Limit Sorter Stress on Delicate Cells through Microfluidics | PHCbi

Limit Sorter Stress on Delicate Cells through Microfluidics Evolving Science For The Future | Articles

26 May 2021

With cell purification the starting point of much of biology and medicine, cell sorting has become a critical enabling technology. Most cell sorting systems use flow cytometry, fluorescence detection, and an electrostatic droplet sorting mechanism, a configuration known as fluorescence-activated cell sorting (FACS). These systems sort millions of cells per hour and quantify, at high sensitivity, multiple fluorescent markers simultaneously.[1]

Cell Damage

The shear forces, pressure drops, and clogged nozzles that cells encounter inside conventional electrostatic-droplet cell sorters damage cells, alter their morphology and growth curves, decrease viability, and may even affect cellular genetics. For example, HeLa cells experience a shallower growth curve than normal after cell sorting.

These collective forces are called “sorter-induced cellular stress (SICS)”.[2] SICS is particularly troublesome for delicate cells such as transfected cells, cardiomyocytes, hepatocytes, sperm cells, adipocytes, and induced pluripotent stem cells (iPSCs) and their products.

Even cells that appear normal after purification may have undergone subtle metabolic changes that do not become obvious until the cells are used in an assay or for production. A 2019 study showed that, compared with macrophages purified by centrifugation, cells that have undergone sorting show an altered plasma membrane metabolome resulting from activation of a pro-inflammatory "mechanosensory signaling cascade," and alterations in energy consumption. The authors cautioned that FACS-induced changes "should be taken into account in the design of robust metabolic assays of cells separated by flow cytometry.[3]

A New Sorting Paradigm

The On-chip Sort microfluidic cell sorter, from Tokyo-based On-chip Biotechnologies, improves the prospects for isolating delicate cells unharmed and intact, through proprietary "flow shift" microfluidic technology. This novel approach minimizes shear stresses, pressure changes, collisions, or other cell-altering events. On-chip Sort fits inside a biosafety cabinet so samples and entire workflows can be handled under sterile conditions. Aerosols—a source of environmental contamination—are also avoided due to the nature of the flow shift method.[4]

Because On-chip Sort uses a fully disposable fluid path it also eliminates cross-contamination, a significant source of error and non-reproducibility in the life sciences costing granting agencies an estimated $28 billion per year in the U.S. alone.[5]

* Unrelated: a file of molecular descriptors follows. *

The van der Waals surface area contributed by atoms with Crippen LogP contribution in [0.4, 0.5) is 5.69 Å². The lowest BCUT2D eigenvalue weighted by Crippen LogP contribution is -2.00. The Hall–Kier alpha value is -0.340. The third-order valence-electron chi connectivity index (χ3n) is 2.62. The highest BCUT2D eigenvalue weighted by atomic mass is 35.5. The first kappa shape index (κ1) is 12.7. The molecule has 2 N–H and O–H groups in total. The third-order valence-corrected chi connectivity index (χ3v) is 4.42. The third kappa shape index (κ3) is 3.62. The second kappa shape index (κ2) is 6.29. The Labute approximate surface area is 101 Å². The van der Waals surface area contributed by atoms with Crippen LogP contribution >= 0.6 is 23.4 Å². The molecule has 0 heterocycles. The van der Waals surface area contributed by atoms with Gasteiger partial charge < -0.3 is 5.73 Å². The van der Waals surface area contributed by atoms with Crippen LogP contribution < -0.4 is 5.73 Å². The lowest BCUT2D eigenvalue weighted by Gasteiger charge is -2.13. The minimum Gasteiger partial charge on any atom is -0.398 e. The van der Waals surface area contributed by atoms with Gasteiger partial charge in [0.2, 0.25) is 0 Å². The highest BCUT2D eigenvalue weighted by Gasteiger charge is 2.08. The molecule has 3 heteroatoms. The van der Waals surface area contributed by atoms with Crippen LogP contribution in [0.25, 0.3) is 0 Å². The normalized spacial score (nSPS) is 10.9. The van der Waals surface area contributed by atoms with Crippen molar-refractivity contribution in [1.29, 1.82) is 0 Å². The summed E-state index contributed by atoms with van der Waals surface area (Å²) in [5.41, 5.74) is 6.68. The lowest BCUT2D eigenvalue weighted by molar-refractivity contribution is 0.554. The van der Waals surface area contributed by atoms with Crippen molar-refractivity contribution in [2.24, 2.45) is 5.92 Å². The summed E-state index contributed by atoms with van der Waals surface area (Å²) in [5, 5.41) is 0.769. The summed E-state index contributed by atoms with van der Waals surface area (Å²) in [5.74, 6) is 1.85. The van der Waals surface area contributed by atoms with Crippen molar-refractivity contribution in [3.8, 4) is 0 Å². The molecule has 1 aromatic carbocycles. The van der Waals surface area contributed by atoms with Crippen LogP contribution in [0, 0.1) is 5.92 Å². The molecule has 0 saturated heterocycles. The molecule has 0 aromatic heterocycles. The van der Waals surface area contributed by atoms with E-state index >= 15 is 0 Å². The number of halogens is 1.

On-chip Sort in Action

Autologous chimeric antigen receptor T cell (CAR-T) therapies require isolating patients' rare T-cell phenotypes at 90% homogeneity. Desired phenotypes may carry just a few identifying surface markers, so they are not easily found and isolated. The process, from cell isolation to re-infusion into patients, depends on having a reliable supply of healthy, viable cells. Damaged cells lower the effective harvest and reduce growth curves for expanded cells. One further point: Protocols call for effective removal of potentially teratogenic undifferentiated cells. The need for efficient separation of iPSCs from their differentiated products is therefore great, but conventional cell sorting falls short.

On-chip Sort efficiently removes undifferentiated cells through "multi-step negative sorting" (MSNS) technology.[6] MSNS works by sorting undesired (in this case undifferentiated) cells to the waste reservoir and channeling the desired (differentiated) cells to a collection reservoir. Differentiated cells are recovered and cycled through again, until a desired level of depletion is achieved. A Japanese research group found that three passes often suffices for complete removal of iPSCs from daughter neurons.

Made from inexpensive materials through injection molding technology, On-chip Sort has been validated in numerous studies using up to six fluorescence channels. Most recently, Japanese researchers used this method to select sperm with a high likelihood of success in in vitro fertilization.


Clinicians increasingly turn to cell sorting to support cutting-edge treatments and diagnostics such as cell-based therapies, liquid biopsy, and high-throughput phenotypic screening. For many applications, particularly where cell recovery is critical, sorter-induced cell damage limits what may be achieved through conventional cell sorting. Single-use microfluidic cell sorting offers a robust, highly accurate alternative, through protocols inducing the lowest possible damage to cells and zero chance of cross-contamination.

The cell sorter using a disposable microfluidic chip
Designed to BioPharma and FACS Core Facilities

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